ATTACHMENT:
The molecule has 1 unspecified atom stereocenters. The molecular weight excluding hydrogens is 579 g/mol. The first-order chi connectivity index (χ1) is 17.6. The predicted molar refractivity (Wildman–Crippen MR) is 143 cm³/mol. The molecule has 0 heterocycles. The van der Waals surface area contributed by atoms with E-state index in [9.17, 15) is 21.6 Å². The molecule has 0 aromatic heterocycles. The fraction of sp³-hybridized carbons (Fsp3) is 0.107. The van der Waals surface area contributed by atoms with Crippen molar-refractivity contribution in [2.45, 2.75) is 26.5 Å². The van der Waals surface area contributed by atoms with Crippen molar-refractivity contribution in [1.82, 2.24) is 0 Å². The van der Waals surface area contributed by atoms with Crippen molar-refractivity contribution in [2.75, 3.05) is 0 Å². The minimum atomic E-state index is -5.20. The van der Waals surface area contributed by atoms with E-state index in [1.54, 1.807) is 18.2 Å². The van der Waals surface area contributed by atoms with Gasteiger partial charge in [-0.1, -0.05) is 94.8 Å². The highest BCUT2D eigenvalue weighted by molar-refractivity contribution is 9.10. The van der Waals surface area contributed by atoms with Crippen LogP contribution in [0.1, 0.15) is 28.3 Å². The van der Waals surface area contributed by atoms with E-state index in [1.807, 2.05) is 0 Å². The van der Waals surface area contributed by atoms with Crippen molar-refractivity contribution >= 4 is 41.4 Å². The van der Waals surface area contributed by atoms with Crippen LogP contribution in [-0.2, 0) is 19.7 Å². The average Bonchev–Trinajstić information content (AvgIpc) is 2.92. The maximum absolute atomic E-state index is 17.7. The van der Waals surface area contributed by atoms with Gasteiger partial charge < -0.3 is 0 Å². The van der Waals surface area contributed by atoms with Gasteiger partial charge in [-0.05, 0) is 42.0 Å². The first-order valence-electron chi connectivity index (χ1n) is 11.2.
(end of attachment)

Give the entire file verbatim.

The molecule has 1 unspecified atom stereocenters. The molecular weight excluding hydrogens is 579 g/mol. The first-order chi connectivity index (χ1) is 17.6. The predicted molar refractivity (Wildman–Crippen MR) is 143 cm³/mol. The molecule has 0 heterocycles. The van der Waals surface area contributed by atoms with E-state index in [9.17, 15) is 21.6 Å². The molecule has 0 aromatic heterocycles. The fraction of sp³-hybridized carbons (Fsp3) is 0.107. The van der Waals surface area contributed by atoms with Crippen molar-refractivity contribution in [2.45, 2.75) is 26.5 Å². The van der Waals surface area contributed by atoms with Crippen molar-refractivity contribution in [1.82, 2.24) is 0 Å². The van der Waals surface area contributed by atoms with Crippen molar-refractivity contribution in [2.75, 3.05) is 0 Å². The minimum atomic E-state index is -5.20. The van der Waals surface area contributed by atoms with E-state index in [1.54, 1.807) is 18.2 Å². The van der Waals surface area contributed by atoms with Gasteiger partial charge in [-0.1, -0.05) is 94.8 Å². The highest BCUT2D eigenvalue weighted by molar-refractivity contribution is 9.10. The van der Waals surface area contributed by atoms with Crippen LogP contribution in [0.1, 0.15) is 28.3 Å². The van der Waals surface area contributed by atoms with E-state index in [1.807, 2.05) is 0 Å². The van der Waals surface area contributed by atoms with Crippen molar-refractivity contribution >= 4 is 41.4 Å². The van der Waals surface area contributed by atoms with Crippen LogP contribution in [-0.2, 0) is 19.7 Å². The average Bonchev–Trinajstić information content (AvgIpc) is 2.92. The maximum absolute atomic E-state index is 17.7. The van der Waals surface area contributed by atoms with Gasteiger partial charge < -0.3 is 0 Å². The van der Waals surface area contributed by atoms with Gasteiger partial charge in [-0.05, 0) is 42.0 Å². The first-order valence-electron chi connectivity index (χ1n) is 11.2.